I'm Worried About The iPad

Yesterday, Apple introduced its revolutionary new iPad tablet device. The iPad is neither an eReader nor a laptop. It's somewhere in-between. It's kind of like an iPhone and Kindle had a baby, and pumped it full of steroids. While the new device is undeniably cool and sooo pretty, I worry that its uniqueness, toy-like nature and price tag will hold it back from widespread success.

A Little Too Revolutionary?

I don't think anyone doubts that the iPad is a brand new kind of device. It's different from anything else out there. But is it too different?

People who want laptops won't really want one: it isn't as functional as a full-fledged computer. People who want eReaders won't really want one: it's got way more features than a simple eReader, at a much higher price tag. So Apple has to conjure up consumer demand for a totally new kind of product. It isn't easy to create interest in something new out of thin air.

But what's worse: I don't know what kind of consumer it will appeal to. Obviously Apple fanatics who can afford one will definitely want it. But that's a relatively small segment of the population. The other consumers who it could theoretically appeal to might be PC folk who are heavy media users and love their iPhones, but also love books, Internet surfing and magazines. I happen to be a life-long PC user obsessed with my iPhone (to the point that I think my fiancé gets jealous sometimes). I also work for a magazine, am a news junky and spend countless hours online. I'm also a tech toy enthusiast. I perfectly describe that consumer. Yet, I have no intention of getting an iPad. Even if it were half the price, I wouldn't consider it. If it doesn't appeal to me, who will want one?

It's A Toy

A fundamental problem that I see for the iPad is that it's really just a toy. It's a non-essential device that consumers don't have a serious need for. That contrasts greatly with mobile phones and laptops. In this day and age, each are essential. In talking through this point with my colleague Derek Thompson, he noted that MP3 players were also non-essential before the iPod gained widespread popularity. That's only sort of true. Before the MP3 player, everyone had Walkmen, portable radios, car stereos, etc. MP3 players just made listening to music more convenient.

Derek also wrote a while back about a concept that I think is worth noting here. In a post a while back, he said:

Computers are the ideal procrastination machine because they hold both our work and a million ways to procrastinate from it. This is different from television, where turning the cable box on signals to your brain: Power off. Work time over. If Apple is building a flat, personal entertainment tablet, it's counting on consumers to want a laptop that's less like a computer and more like a television: A device that we'll only power on when our minds are ready to power off.

In other words, it's a toy that you can do a little work on. No one will be drafting business documents on the iPad. It's just not feasible given the small screen space once the keyboard is on-screen.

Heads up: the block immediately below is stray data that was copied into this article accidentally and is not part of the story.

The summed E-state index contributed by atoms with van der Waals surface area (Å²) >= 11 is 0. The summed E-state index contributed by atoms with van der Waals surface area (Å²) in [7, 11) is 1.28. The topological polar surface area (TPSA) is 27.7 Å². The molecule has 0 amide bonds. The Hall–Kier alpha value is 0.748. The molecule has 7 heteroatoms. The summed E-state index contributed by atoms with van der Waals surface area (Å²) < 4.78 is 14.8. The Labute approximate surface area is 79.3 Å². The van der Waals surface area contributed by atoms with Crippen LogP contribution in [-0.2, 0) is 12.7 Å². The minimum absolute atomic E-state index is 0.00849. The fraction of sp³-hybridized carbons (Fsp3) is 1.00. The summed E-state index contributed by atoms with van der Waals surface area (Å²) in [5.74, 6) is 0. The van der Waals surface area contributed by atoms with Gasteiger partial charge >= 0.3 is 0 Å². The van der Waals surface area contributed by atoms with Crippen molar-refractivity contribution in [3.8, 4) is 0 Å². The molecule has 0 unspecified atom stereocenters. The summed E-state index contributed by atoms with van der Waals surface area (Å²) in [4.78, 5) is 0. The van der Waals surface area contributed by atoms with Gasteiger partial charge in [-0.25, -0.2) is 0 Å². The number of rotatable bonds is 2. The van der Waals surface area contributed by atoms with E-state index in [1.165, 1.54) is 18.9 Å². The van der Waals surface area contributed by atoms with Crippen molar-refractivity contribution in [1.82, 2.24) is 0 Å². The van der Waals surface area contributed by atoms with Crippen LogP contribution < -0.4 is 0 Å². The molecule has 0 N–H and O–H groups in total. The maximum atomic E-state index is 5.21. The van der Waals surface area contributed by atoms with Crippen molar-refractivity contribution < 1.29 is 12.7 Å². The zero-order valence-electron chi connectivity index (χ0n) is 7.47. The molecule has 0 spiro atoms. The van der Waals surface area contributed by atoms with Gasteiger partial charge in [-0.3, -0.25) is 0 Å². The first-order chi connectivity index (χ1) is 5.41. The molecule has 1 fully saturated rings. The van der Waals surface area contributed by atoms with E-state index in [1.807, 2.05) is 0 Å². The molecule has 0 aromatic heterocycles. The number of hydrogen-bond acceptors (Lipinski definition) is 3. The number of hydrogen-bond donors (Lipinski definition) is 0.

A Very, Very Expensive Toy

Don't get me wrong: people do like toys. And if the iPad were relatively inexpensive, then it might be able to get past its toy status. But it isn't. It's actually very, very expensive. The cheapest non-3G version starts at around $500. You could buy two-and-a-half iPod touches for that price. The version with 3G access starts at $629. You could buy six-and-one-third iPhone 3Gs (with contract) for that price. In fact, for a few hundred more dollars, you could get a full-fledged Mac laptop with a 250GB hard drive.

But let's compare it to some other popular devices. How about netbooks? You can get seriously nice netbooks for less than $400 -- $100 less than the iPad. And you can do work on netbooks, as well as enjoy media. Heck, you can get great PC laptops these days for less than $500.

As for the eReaders, they're much cheaper too. Take the more expensive Kindle, priced at $489. That includes 3G access. The 3G iPad starts at $629 -- $140 more expensive. And you have to pay for monthly 3G access, unlike with the Kindle. For two years, that adds another whopping $720 for unlimited data!

I've seen estimates prior to the announcement of the iPad that predicted Apple could sell as many as 3 million tablet devices in its first year on the market. I think that's wildly optimistic now that we know more about the iPad. I'd be very surprised if it sold more than 1 million during year-one. I just can't see that many people willing to spend such an enormous amount of money on a toy. And given the economic conditions consumers will have to endure in 2010, I think even fewer people than usual will be willing to fork over that amount of cash in the iPad's first year. Apple will certainly sell some, but I would be shocked if it found widespread success without its price coming down significantly.

Still, it's a super-cool toy. And if anyone (like Apple) wants to buy me one, I would be happy to play with it. Check out the official video below:

Presented by

Daniel Indiviglio was an associate editor at The Atlantic from 2009 through 2011. He is now the Washington, D.C.-based columnist for Reuters Breakingviews. He is also a 2011 Robert Novak Journalism Fellow through the Phillips Foundation. More

Indiviglio has also written for Forbes. Prior to becoming a journalist, he spent several years working as an investment banker and a consultant.

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